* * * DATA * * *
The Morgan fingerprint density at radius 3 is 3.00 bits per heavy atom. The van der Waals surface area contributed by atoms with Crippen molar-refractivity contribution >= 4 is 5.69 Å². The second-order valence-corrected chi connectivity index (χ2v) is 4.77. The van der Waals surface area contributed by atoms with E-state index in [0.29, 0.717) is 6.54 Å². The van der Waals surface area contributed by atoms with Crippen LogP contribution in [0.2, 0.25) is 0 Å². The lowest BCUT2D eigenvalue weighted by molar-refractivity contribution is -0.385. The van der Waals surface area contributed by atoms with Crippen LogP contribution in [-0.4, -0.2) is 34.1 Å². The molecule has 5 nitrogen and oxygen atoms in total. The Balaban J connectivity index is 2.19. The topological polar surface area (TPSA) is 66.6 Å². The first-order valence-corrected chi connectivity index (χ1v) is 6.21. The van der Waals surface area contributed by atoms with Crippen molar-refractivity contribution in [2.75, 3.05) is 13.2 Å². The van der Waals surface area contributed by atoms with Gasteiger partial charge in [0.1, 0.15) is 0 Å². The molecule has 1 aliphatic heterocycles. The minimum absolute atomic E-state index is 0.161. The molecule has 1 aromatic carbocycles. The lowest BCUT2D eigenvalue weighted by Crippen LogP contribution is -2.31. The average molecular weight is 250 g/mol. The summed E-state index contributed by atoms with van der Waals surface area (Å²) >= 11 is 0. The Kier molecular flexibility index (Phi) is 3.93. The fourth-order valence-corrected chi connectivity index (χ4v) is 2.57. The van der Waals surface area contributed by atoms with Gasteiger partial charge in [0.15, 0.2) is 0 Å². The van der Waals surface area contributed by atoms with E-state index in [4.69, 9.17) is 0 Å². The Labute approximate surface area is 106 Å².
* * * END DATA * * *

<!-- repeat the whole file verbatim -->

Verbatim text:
The Morgan fingerprint density at radius 3 is 3.00 bits per heavy atom. The van der Waals surface area contributed by atoms with Crippen molar-refractivity contribution >= 4 is 5.69 Å². The second-order valence-corrected chi connectivity index (χ2v) is 4.77. The van der Waals surface area contributed by atoms with E-state index in [0.29, 0.717) is 6.54 Å². The van der Waals surface area contributed by atoms with Crippen LogP contribution in [0.2, 0.25) is 0 Å². The lowest BCUT2D eigenvalue weighted by molar-refractivity contribution is -0.385. The van der Waals surface area contributed by atoms with Crippen LogP contribution in [-0.4, -0.2) is 34.1 Å². The molecule has 5 nitrogen and oxygen atoms in total. The Balaban J connectivity index is 2.19. The topological polar surface area (TPSA) is 66.6 Å². The first-order valence-corrected chi connectivity index (χ1v) is 6.21. The van der Waals surface area contributed by atoms with Crippen molar-refractivity contribution in [2.75, 3.05) is 13.2 Å². The van der Waals surface area contributed by atoms with Gasteiger partial charge in [0.1, 0.15) is 0 Å². The molecule has 1 aliphatic heterocycles. The minimum absolute atomic E-state index is 0.161. The molecule has 1 aromatic carbocycles. The lowest BCUT2D eigenvalue weighted by Crippen LogP contribution is -2.31. The average molecular weight is 250 g/mol. The summed E-state index contributed by atoms with van der Waals surface area (Å²) >= 11 is 0. The Kier molecular flexibility index (Phi) is 3.93. The fourth-order valence-corrected chi connectivity index (χ4v) is 2.57. The van der Waals surface area contributed by atoms with Gasteiger partial charge in [0.15, 0.2) is 0 Å². The van der Waals surface area contributed by atoms with E-state index in [4.69, 9.17) is 0 Å². The Labute approximate surface area is 106 Å².